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Grayson (22), who serves on our board of directors is in college and heading into the film/entertainment business. Check out this video of him doing this when in middle school.

Online donation system by ClickandPledge

What’s A Leg Worth?

P_V_2008All of the prosthetic limbs provided by Standing With Hope are custom fit for each patient.  Some materials are donated through our limb recycling program, but others have to be purchased.  Broken down so it’s easy to see what goes into a leg, here’s a short list of ways you can get involved from something as simple as sponsoring dark brown pigment to color the socket to match the skin tone of the person …to sponsoring a drum of resin that can make 350 limbs.  Look at some of the items below …and then simply click on the RED  DONATE NOW BUTTON  to be directed to a special site for sponsoring supplies.

DonateNow

  1. $ 25              1 Bottle of Dark Pigment (colors approx 30 sockets)
  2. $ 35              Sanding Cones
  3. $ 50             2 Boxes PVA Lamination Bags (20 each box… for 40 legs)
  4. $ 100           Nylon Stockinet (100 yds-for approx 50 legs )
  5. $ 150           4 Lamination Adapters (one per limb)
  6. $ 200           Liner/Sleeve (for one below knee patient)
  7. $ 350           1 finished limb (Below knee)
  8. $450            1 finished limb ( Above knee)
  9. $ 550           1 Below Knee Limb & liner/sleeve
  10. $ 600            I-Pad for Clinic Techs & Video Conferencing
  11. $ 3500        Sponsor complete trip of prosthetist (during off season)
  12. $ 4500        Sponsor prosthetist (peak season during May-Aug)
  13. $ 7500         55 Gallon Drum of Resin shipped (350 legs)

Immediate need for  APRIL  ($9,800)

  • 55 Gallon Drum of Resin Shipped  $7,300
  • Ipad for clinic staff  ($600) PLEDGED!
  • Sponsor 5 Below knee limbs  ($1,750) PLEDGED!
  • Sponsor 5 Above knee limbs  ($2,500)
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Volunteer prosthetists fitting a patient in Ghana with a hip-disarticulation

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Peter with an inmate working in the limb recycling program

 

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4 Prong Laminating Adaptor            (Item 4)

 

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Recycle Prosthetic Limbs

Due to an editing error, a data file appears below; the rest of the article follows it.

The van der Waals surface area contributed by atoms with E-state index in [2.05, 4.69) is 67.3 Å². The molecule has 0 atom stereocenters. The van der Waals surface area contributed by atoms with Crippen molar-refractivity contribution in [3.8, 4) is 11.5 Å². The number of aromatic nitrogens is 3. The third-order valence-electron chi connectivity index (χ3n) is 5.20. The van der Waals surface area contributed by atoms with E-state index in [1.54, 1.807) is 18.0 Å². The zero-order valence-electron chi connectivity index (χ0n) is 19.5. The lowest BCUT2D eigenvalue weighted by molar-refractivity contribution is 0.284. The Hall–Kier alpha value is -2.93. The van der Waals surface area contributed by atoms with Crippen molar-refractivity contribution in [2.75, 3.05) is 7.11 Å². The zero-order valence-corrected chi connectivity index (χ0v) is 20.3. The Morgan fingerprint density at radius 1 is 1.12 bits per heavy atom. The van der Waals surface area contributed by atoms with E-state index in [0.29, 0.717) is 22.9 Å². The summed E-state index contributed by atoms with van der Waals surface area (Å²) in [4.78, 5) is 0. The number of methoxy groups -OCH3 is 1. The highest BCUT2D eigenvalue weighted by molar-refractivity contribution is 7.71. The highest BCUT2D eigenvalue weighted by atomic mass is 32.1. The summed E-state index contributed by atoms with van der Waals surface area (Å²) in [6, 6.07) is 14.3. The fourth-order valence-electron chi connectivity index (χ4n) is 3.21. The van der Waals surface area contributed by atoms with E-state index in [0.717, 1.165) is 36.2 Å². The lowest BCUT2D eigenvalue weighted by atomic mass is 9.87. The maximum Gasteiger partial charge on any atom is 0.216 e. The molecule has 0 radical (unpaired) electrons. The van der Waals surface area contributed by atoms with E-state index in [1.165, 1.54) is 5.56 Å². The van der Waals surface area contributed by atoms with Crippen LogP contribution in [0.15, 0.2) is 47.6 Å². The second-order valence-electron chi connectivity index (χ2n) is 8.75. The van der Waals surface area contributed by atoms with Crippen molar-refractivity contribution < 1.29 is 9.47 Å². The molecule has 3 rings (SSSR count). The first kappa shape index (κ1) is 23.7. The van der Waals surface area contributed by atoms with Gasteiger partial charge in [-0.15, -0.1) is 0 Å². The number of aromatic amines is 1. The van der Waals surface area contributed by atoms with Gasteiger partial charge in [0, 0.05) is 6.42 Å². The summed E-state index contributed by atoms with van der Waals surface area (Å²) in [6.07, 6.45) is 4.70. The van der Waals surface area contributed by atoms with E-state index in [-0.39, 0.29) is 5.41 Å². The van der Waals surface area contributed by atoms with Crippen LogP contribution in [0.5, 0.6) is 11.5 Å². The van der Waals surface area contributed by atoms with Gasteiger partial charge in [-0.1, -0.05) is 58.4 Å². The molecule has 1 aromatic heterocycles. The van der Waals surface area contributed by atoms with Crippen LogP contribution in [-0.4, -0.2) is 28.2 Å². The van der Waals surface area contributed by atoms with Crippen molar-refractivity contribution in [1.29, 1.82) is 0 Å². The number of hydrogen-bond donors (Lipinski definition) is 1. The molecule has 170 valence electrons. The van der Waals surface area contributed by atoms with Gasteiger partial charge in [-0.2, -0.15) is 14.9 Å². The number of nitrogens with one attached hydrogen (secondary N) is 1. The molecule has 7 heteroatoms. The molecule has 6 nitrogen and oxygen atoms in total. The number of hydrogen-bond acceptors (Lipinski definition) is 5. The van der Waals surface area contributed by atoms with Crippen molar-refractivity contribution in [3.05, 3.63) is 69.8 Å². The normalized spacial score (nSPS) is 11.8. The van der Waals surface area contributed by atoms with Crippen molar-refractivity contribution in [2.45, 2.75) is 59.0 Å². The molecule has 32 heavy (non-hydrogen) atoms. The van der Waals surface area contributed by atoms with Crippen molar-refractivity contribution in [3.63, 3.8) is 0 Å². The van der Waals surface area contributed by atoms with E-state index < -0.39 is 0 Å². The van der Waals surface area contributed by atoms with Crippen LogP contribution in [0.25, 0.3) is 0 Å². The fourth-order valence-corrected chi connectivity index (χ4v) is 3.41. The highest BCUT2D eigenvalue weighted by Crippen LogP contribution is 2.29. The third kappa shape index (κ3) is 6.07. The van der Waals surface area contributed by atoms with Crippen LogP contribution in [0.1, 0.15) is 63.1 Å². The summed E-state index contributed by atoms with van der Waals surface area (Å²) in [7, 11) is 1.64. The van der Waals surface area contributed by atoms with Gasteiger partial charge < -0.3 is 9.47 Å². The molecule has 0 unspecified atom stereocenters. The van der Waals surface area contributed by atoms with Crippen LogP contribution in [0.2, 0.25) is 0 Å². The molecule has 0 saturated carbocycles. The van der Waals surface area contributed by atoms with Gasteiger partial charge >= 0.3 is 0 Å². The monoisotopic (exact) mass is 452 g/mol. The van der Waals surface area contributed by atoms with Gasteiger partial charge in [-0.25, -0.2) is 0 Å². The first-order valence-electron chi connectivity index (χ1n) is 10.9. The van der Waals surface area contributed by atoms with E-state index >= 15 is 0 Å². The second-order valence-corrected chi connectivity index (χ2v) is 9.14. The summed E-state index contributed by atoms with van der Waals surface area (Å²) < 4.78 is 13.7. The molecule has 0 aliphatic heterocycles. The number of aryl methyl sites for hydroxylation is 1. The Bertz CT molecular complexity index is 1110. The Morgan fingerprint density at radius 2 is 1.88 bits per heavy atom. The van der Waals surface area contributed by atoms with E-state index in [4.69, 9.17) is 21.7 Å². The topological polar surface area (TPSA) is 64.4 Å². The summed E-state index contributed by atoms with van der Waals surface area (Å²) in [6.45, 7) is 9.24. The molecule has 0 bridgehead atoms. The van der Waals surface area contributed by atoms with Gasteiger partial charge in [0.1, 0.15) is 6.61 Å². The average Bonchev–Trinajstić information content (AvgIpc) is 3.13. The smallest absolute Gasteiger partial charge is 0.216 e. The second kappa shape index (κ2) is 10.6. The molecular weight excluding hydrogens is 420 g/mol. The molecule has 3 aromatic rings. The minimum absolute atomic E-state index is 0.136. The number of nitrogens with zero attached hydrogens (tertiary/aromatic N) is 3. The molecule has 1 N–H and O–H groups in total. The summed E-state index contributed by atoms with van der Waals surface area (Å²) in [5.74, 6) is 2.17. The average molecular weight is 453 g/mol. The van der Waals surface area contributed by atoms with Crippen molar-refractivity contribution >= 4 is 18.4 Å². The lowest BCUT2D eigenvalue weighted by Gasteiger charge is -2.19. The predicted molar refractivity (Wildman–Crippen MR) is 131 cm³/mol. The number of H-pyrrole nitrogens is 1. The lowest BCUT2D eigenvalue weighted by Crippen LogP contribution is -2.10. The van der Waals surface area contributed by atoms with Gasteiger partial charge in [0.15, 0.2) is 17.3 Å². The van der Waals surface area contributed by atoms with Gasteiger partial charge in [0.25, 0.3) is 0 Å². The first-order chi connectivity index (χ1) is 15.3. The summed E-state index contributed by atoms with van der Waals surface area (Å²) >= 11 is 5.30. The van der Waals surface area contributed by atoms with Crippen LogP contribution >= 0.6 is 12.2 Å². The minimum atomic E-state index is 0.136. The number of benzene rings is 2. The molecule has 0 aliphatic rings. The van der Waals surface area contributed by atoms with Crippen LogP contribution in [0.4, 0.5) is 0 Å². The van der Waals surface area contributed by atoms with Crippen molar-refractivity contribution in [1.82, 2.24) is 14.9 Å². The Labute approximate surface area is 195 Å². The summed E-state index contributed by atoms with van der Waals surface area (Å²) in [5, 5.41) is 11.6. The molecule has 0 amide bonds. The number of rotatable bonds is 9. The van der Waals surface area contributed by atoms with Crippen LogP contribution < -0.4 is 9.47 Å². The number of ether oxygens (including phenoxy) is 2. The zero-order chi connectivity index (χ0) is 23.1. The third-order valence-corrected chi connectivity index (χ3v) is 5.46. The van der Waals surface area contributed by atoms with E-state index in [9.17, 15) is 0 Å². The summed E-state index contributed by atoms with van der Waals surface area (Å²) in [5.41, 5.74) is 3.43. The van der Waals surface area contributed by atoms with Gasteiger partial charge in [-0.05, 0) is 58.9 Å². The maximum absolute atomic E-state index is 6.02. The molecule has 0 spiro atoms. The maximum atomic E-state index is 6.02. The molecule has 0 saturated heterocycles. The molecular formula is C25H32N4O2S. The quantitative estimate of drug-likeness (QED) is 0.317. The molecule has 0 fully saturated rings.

We’ve heard from many families over the years who called to say that a loved one who wore a prosthesis passed away …and they didn’t know what to do with the limb. Often with great emotion, they ask if we would take the device. One woman recently sent of box of limbs that belonged to her husband …who passed away in 1994!

We need your help in sharing this post with as many as possible so that we can connect to those who have used limbs just gathering dust in a closet. We are so honored that spouses, children, and other family members will trust us with a used prosthesis…and we absolutely will take those limbs, recycle all the useable parts, and ship them overseas to help serve another person. Gracie herself has rummaged through the closet to find prosthetic feet or other materials she no longer uses …and we recycle virtually every part! Prosthetic socks, liners, sleeves, and belt systems …we will take it all. If a shoe is on the artificial foot, please don’t forget to include the other shoe!

So DON’T let a used artificial limb go to waste …and just collect dust. We can recycle the limbs not being used …particularly the feet. Now, with our partnership with Corrections Corporation of America, inmates volunteer to disassemble those donated limbs to help recycle all the useable parts. (Watch the short video below and See the Press Release)

Click Here to Learn More About Other Ways to Get Involved!

Mail The Used Limbs to:

Metro Davidson County Detention Facility
Standing With Hope Program
Attn: Mr. Wilson
5115 Harding Place
Nashville, TN 37211

If you would like a receipt of this donation in kind, please include the name of the individual donating the limb with the device (confidentially maintained).  Also, if there is a shoe on the prosthetic leg, please include the other shoe!

“You Might Be A Caregiver If ….”

Peter and Jeff 2

I recently invited Jeff Foxworthy to help me do a riff for caregivers and we filmed a spot for AARP:  ”You might be a caregiver if …”  It still makes me laugh to watch it …and I wrote most of the jokes.  

Correction:  As a caregiver for three decades, I LIVED most of them!

“How can you laugh when you’ve served as a caregiver for nearly thirty years through all the brutal challenges that your family continues to endure?”

This was how a conversation started recently when talking to a woman caring for her aging parents. Continuing on, she stated, “I love to laugh and carry on, but when the topic comes to my family and the heartbreak I am facing right now with my dying folks— I just can’t go there.”

Laughter is a muscle I work—and practice every day. For years, I used humor as a defense mechanism to push back against the heartache and fear as I helped my wife through her now 78 operations. With the help of others, however, I’ve learned to laugh and have joy from a healthier place in my heart. Although my wife lives with extreme circumstances, I’ve discovered it is inappropriate to wait for her to get better or worse before I live a healthy life—emotionally, physically, financially, and professionally. Unhealthy caregivers make lousy caregivers.